Data from almost 30,000 folks who underwent AAA repair in the UK was compared in this study to almost 280,000 records from those with the same condition in the US. This was during the time period from 2005 through 2012. The impact of the higher thresholds for treatment in the UK was examined through the lens of three outcomes: death relative to the aneurysm, hospitalization relative to AAA, and likelihood of repair. The study found that AAA repair was less likely to be undertaken in the UK, that aneurysm-related death was almost four times more likely in the UK, and that hospitalization due to rupture was more than twice as likely across the pond. The average threshold for treatment was 58.3 millimeters domestically versus 63.1mm in the UK. Hmmm.  Seems like operating sooner rather than later is a better strategy, and Rick and I also note that screening, especially for older men who are current or former smokers, is also important.

Other topics this week include Symptoms and Satisfaction of Patients in the PROWL StudiesHip and Pelvic Fracture Risk Associated With Antihypertensive Medications, and a look a mumps in the US currently from MMWR http://www.cdc.gov/mmwr/index.html, along with measles surveillance.  Until next week, y'all live well.

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Neck-PainPain relief is an important part of maintaining quality of life for many, including me, so NSAIDs, non-steroidal anti-inflammatory medicines, are welcome.  But many studies have rumbled that they may be risky for your heart.  Good news then, as Rick and I discuss on PodMed this week and as published online in NEJM, at least three of them appear NOT to confer increased risk for cardiovascular events, at least in comparison to each other and with certain other caveats.  This as also revealed at the recently concluded American Heart Association meeting.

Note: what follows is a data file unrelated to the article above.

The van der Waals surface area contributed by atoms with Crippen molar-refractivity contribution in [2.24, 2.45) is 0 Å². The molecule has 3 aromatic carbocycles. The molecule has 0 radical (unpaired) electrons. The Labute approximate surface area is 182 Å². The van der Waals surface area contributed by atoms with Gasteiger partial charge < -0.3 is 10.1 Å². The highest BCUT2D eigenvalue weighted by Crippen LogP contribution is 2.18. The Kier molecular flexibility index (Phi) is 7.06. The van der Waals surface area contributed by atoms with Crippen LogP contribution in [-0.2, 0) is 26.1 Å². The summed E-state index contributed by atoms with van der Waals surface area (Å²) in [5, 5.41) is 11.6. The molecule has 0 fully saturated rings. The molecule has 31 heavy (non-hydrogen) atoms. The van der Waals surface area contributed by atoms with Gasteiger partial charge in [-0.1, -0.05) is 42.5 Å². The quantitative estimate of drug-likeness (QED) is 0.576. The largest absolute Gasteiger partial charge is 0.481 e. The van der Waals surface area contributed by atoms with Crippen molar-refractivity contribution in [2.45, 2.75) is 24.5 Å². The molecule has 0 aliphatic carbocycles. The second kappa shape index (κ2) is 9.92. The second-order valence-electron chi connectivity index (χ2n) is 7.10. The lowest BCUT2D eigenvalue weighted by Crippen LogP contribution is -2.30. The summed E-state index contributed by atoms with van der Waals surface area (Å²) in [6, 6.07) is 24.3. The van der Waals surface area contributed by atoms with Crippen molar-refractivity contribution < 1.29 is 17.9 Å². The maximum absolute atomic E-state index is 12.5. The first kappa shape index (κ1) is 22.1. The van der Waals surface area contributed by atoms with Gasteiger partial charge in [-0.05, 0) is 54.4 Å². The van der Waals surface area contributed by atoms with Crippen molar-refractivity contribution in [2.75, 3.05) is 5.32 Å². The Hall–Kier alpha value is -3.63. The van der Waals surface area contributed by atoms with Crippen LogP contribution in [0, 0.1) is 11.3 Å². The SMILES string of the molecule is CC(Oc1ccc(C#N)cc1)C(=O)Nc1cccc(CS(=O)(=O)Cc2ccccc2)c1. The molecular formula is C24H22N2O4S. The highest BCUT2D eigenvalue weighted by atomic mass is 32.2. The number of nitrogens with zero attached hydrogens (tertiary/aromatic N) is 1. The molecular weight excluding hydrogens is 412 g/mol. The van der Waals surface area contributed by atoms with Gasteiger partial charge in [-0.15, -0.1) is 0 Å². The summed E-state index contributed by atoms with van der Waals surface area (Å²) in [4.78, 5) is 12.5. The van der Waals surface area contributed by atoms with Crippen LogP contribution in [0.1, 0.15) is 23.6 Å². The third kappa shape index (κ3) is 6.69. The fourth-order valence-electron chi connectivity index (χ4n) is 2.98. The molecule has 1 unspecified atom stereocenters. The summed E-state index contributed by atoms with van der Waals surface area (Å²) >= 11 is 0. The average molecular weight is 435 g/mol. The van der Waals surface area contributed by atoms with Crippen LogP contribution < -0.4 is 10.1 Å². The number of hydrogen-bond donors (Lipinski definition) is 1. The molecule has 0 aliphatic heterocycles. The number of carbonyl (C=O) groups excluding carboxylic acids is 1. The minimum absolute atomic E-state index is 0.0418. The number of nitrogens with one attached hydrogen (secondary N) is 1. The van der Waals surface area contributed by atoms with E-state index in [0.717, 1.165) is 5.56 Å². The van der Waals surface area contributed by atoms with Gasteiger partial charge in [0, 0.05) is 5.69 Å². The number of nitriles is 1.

People who took part in this trial had either osteo- or rheumatoid arthritis and were randomized to either celecoxib (Celebrex), ibuprofen or naproxen at various doses daily. Just over 24,000 subjects were treated for about two years and followed for almost three. Almost 70% of participants stopped taking their drug and just over 27% discontinued follow-up. When looking for the three primary outcomes of cardiovascular death, nonfatal heart attack or stroke, no significant difference was found between the three groups, with about 2.5% experiencing such an event. Additional assessments were also made with regard to renal and gastrointestinal problems, with celecoxib emerging as the least risky.

Rick concludes from this study that at the low doses employed here, and for short duration, celecoxib appears to be safe, but we'd both like to see a more pragmatic trial with higher doses and longer treatment periods. Other topics this week include Randomized Trial of Bilateral versus Single Internal-Thoracic-Artery GraftsGenetic Risk, Adherence to a Healthy Lifestyle, and Coronary Disease, and A Highly Durable RNAi Therapeutic Inhibitor of PCSK9. Until next week, y'all live well.

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iStock_80130559_SMALLLazy eye, or amblyopia in medical parlance, affects a surprisingly large number of kids: about 3%! We've probably all seen a child who is being treated for the disorder, with one eye patched so the other is forced to behave in a more functional manner.  Patching has been the standard of treatment for quite some time, but outcomes aren't always quite as good as hoped for, even after prolonged periods of treatment. And even when successfully treated, recurrence is common. Enter then a study in JAMA Ophthalmology Rick and I discuss on PodMed this week: use of iPad games to treat lazy eye, with uplifting results.